In an earlier post, I described the 1-dimensional Ginzburg-Landau equation and showed how it can be linearized and solved with a implicit differencing scheme. The most interesting feature of the solutions was the appearance of seemingly random oscillations. A similar solution method is possible for the 2d version of the equation:

where again and are real valued constants.

An R language code for solving this with parameter values , and an initial state which is a mixture of 2d plane waves is shown below.

library(graphics) #load the graphics library needed for plotting lx <- 80.0 #length of the computational domain in x-direction ly <- 80.0 #length of the computational domain in y-direction lt <- 60.0 #length of the simulation time interval nx <- 50 #number of discrete lattice points in x-direction ny <- 50 #number of discrete lattice points in y-direction nt <- 240 #number of timesteps dx <- lx/nx #length of one discrete lattice cell in x-direction dy <- ly/ny #length of one discrete lattice cell in y-direction dt <- lt/nt #length of timestep a <- 0 b <- 1.5 kappa1 = dt*(1+1i*a)/dx/dx kappa2 = dt*(1+1i*b) C = c(1:(nx*ny)) Cu = c(1:(nx*ny)) A2d = matrix(nrow=ny,ncol=nx) xaxis <- c(0:(nx-1))*dx #the x values corresponding to the discrete lattice points yaxis <- c(0:(ny-1))*dy #the y values corresponding to the discrete lattice points A = matrix(nrow=(nx*ny),ncol=(nx*ny)) IP = matrix(nrow=4*nx,ncol=4*nx) for (i in c(1:ny)) { for (j in c(1:nx)) { A2d[i,j] <- 0.01*exp(1i*5.21*i+1i*10.331*j)+0.01*exp(1i*15.71*i+1i*17.831*j) } } for (k in c(1:nt)) { #main time stepping loop for(i in c(1:ny)) { for(j in c(1:nx)) { C[(i-1)*nx+j] <- A2d[i,j] } } for(i in c(1:(nx*ny))) { for(j in c(1:(nx*ny))) { A[i,j] <- 0 if(i==j && j!=1 && j!=nx && i!=1 && i!=ny) A[i,j] <- 1+2*kappa1+kappa2*abs(C[j])*abs(C[j]) - dt if(i==j && (j==1 || j==nx) && i!=1 && i!=ny) A[i,j] <- 1+2*kappa1+kappa2*abs(C[j])*abs(C[j]) - dt if(i==j && j!=1 && j!=nx && (i==1 || i==ny)) A[i,j] <- 1+2*kappa1+kappa2*abs(C[j])*abs(C[j]) - dt if(i==j && (j==1 || j==nx) && (i==1 || i==ny)) A[i,j] <- 1+2*kappa1+kappa2*abs(C[j])*abs(C[j]) - dt if(j==i+1 && (i%%nx != 0)) A[i,j] <- -kappa1 if(j==i-1 && (i%%nx != 1)) A[i,j] <- -kappa1 if(j==i+nx) A[i,j] <- -kappa1 if(j==i-nx) A[i,j] <- -kappa1 } } Cu <- solve(A,C) for(i in c(1:ny)) { for(j in c(1:nx)) { if(i==1) Cu[(i-1)*nx+j]=Cu[i*nx+j] if(i==ny) Cu[(i-1)*nx+j]=Cu[(i-2)*nx+j] if(j==1) Cu[(i-1)*nx+j]=Cu[(i-1)*nx+j+1] if(j==nx) Cu[(i-1)*nx+j]=Cu[(i-1)*nx+j-1] } } for(i in c(1:ny)) { for(j in c(1:nx)) { A2d[i,j] <- Cu[(i-1)*nx+j] } } for(l in c(1:(nx-1))) { for(m in c(1:(nx-1))) { #make a bitmap with 4 times more pixels, using linear interpolation IP[4*l-3,4*m-3] = A2d[l,m] IP[4*l-2,4*m-3] = A2d[l,m]+0.25*(A2d[l+1,m]-A2d[l,m]) IP[4*l-1,4*m-3] = A2d[l,m]+0.5*(A2d[l+1,m]-A2d[l,m]) IP[4*l,4*m-3] = A2d[l,m]+0.75*(A2d[l+1,m]-A2d[l,m]) } } for(l in c(1:(4*nx))) { for(m in c(1:(nx-1))) { IP[l,4*m-2] = IP[l,4*m-3]+0.25*(IP[l,4*m+1]-IP[l,4*m-3]) IP[l,4*m-1] = IP[l,4*m-3]+0.5*(IP[l,4*m+1]-IP[l,4*m-3]) IP[l,4*m] = IP[l,4*m-3]+0.75*(IP[l,4*m+1]-IP[l,4*m-3]) } } #make plots of C(x,y) on every third timestep jpeg(file = paste("plot_",k,".jpg",sep="")) image(Re(IP),zlim=c(-3,3)) title(paste("Real part of solution A(x,y,t)",k*dt)) dev.off() }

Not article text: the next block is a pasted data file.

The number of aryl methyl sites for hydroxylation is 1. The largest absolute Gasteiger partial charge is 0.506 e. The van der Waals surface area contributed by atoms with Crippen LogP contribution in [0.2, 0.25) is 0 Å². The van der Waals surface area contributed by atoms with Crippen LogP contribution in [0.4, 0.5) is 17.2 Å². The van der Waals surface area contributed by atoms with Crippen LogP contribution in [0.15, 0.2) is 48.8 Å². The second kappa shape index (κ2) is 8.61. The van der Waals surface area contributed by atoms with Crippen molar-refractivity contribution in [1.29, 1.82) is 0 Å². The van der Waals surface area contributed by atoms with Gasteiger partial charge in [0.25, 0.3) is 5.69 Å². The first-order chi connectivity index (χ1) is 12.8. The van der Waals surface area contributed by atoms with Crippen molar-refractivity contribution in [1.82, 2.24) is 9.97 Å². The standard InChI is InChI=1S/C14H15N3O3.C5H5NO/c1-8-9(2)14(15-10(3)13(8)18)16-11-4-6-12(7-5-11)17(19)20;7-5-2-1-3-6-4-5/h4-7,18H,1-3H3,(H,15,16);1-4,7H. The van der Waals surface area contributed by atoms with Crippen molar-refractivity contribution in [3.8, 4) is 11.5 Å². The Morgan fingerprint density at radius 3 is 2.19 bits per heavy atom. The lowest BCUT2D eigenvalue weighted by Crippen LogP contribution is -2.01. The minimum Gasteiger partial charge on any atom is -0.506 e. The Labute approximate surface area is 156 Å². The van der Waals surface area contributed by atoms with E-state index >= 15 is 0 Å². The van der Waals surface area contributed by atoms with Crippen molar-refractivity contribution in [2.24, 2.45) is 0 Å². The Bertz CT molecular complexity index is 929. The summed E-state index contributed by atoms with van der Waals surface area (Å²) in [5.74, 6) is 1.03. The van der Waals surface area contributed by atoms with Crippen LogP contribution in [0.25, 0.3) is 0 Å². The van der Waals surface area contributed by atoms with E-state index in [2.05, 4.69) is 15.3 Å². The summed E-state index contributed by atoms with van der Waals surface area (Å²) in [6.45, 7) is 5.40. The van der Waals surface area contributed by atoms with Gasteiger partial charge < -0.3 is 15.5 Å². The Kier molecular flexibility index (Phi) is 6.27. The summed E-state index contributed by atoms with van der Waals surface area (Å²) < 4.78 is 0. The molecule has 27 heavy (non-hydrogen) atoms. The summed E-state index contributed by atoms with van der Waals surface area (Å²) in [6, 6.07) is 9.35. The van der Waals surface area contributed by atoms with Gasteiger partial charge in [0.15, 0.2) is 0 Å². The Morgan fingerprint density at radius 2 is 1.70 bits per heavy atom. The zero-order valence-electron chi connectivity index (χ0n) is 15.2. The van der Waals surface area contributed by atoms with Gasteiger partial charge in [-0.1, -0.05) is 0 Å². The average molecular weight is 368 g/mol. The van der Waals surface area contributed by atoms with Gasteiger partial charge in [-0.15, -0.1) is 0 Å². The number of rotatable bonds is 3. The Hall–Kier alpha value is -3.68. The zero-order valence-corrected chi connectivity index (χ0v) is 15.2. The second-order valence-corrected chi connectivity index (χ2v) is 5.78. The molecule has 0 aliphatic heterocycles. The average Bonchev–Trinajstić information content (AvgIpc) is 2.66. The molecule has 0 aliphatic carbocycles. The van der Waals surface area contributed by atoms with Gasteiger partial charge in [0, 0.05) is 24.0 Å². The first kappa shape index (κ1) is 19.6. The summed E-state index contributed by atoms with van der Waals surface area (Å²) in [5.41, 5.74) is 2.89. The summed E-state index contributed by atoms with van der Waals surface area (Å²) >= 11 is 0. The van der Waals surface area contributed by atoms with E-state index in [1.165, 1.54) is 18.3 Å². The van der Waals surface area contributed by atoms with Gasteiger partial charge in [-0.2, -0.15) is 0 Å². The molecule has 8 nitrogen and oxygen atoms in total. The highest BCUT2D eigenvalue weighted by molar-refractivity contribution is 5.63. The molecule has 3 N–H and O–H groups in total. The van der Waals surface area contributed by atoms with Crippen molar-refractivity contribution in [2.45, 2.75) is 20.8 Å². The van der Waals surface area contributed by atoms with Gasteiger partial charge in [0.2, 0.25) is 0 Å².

The code produces 2d plots of the real part of the solution on each timestep, and in the video shown below they have been combined into an animation.

In the animation we see the appearance of spiral patterns typical for these values of parameters . Other values of the parameters

produce different kinds of patterns, as is described in this link.